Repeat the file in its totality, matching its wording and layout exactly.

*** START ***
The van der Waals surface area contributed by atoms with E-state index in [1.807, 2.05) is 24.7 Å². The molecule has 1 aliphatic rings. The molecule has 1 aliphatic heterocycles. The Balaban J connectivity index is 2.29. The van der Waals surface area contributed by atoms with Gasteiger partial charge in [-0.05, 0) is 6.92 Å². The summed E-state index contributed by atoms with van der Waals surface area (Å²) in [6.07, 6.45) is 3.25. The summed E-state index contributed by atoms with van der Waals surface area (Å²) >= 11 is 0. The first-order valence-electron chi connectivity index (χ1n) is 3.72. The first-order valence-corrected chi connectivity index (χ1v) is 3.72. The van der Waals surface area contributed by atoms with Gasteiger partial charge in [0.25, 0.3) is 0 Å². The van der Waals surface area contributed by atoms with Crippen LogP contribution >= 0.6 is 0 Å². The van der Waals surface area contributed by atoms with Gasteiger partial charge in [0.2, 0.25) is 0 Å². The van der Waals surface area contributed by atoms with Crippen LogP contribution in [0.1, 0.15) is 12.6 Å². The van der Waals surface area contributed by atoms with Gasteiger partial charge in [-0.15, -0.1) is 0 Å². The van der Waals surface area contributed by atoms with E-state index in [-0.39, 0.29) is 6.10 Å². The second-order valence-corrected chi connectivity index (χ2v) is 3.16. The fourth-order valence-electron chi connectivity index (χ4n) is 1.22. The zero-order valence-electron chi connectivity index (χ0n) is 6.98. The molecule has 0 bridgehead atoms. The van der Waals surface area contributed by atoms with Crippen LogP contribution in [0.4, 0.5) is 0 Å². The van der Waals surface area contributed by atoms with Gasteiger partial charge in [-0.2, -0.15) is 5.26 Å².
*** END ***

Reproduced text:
The van der Waals surface area contributed by atoms with E-state index in [1.807, 2.05) is 24.7 Å². The molecule has 1 aliphatic rings. The molecule has 1 aliphatic heterocycles. The Balaban J connectivity index is 2.29. The van der Waals surface area contributed by atoms with Gasteiger partial charge in [-0.05, 0) is 6.92 Å². The summed E-state index contributed by atoms with van der Waals surface area (Å²) in [6.07, 6.45) is 3.25. The summed E-state index contributed by atoms with van der Waals surface area (Å²) >= 11 is 0. The first-order valence-electron chi connectivity index (χ1n) is 3.72. The first-order valence-corrected chi connectivity index (χ1v) is 3.72. The van der Waals surface area contributed by atoms with Gasteiger partial charge in [0.25, 0.3) is 0 Å². The van der Waals surface area contributed by atoms with Crippen LogP contribution >= 0.6 is 0 Å². The van der Waals surface area contributed by atoms with Gasteiger partial charge in [0.2, 0.25) is 0 Å². The van der Waals surface area contributed by atoms with Crippen LogP contribution in [0.1, 0.15) is 12.6 Å². The van der Waals surface area contributed by atoms with Gasteiger partial charge in [-0.15, -0.1) is 0 Å². The van der Waals surface area contributed by atoms with E-state index in [-0.39, 0.29) is 6.10 Å². The second-order valence-corrected chi connectivity index (χ2v) is 3.16. The fourth-order valence-electron chi connectivity index (χ4n) is 1.22. The zero-order valence-electron chi connectivity index (χ0n) is 6.98. The molecule has 0 bridgehead atoms. The van der Waals surface area contributed by atoms with Crippen LogP contribution in [0.4, 0.5) is 0 Å². The van der Waals surface area contributed by atoms with Gasteiger partial charge in [-0.2, -0.15) is 5.26 Å².